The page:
Enrollees in the Medicare program, and consequently MA and Medigap enrollees, are likely to have several chronic conditions at once.
Medicare’s Chronic Conditions Data Warehouse found that 58 percent of Medicare beneficiaries have hypertension, while 47 percent have hyperlipidemia. In addition, nearly a third of Medicare beneficiaries have been treated for either rheumatoid arthritis (32 percent), ischemic heart disease (28 percent), or diabetes (28 percent).
How to take advantage of growing demand for MA and Medigap
Healthcare companies offering MA plans posted significant profits in the first quarter of 2018. Currently, the Medicare Advantage market is a $187 billion segment of the industry. This is great news for agents currently selling MA plans.
A CMS final rule also allows payers to tailor Medicare Advantage benefits to address the needs of chronic beneficiaries. In addition, Medicare Advantage can help companies generate greater cost savings and improved patient outcomes.
Compared to Medicare fee-for-service, Medicare Advantage was more effective at improving beneficiary outcomes and reducing care costs. Lower costs may leave more profit left over after the bidding process.
Companies that want to maximize their market position within the Medicare Advantage should invest in value-added benefits for their members. Payers could extend preventive care benefits, design more affordable cost sharing for specific services, and help MA members make informed health plan decisions.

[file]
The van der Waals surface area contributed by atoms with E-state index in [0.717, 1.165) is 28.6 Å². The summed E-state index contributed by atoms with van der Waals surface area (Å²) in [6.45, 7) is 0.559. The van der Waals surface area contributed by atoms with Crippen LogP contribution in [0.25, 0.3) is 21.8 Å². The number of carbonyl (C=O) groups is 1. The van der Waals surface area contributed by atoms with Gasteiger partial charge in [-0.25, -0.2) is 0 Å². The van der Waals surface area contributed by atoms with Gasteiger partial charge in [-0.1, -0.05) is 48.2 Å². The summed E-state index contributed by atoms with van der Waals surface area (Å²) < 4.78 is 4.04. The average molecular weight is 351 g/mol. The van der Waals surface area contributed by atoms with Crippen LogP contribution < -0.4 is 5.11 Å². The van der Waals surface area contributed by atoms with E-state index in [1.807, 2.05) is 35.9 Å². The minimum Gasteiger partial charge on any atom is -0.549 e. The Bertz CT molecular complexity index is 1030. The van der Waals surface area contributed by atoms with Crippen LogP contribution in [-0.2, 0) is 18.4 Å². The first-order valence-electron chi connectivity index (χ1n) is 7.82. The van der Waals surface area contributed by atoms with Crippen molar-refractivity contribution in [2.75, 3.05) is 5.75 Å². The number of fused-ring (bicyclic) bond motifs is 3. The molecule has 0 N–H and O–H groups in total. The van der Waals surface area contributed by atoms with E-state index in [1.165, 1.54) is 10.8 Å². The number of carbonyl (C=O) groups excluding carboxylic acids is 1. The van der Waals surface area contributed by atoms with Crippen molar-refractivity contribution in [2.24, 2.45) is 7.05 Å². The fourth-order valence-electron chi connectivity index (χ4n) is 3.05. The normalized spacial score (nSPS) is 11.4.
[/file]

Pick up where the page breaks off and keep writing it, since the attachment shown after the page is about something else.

The Medigap market has also grown steadily.
About 35 percent of Medicare fee-for-service beneficiaries in 2016 had a Medigap policy. The number of Medigap beneficiaries increased from 12.3 million in 2015 to 13.1 million in 2016, said AHIP.
In 2015, 36 percent of Medicare beneficiaries with a single or combined income of $30,00 or less purchased a Medigap policy to help cover costs. Medigap N plan enrollment grew faster than any other Medigap plan type from 2015 to 2016 and has a promising market presence across the Medicare program.
Medigap payers can position themselves favorably in the Medigap market by investing in technologies that improve customer service with health plans and manage the plan’s medical loss ratio (MLR). Health plans in the Medigap market should also invest in strategies that help target desirable consumers and ensure the right beneficiaries are able to find a Medigap plan.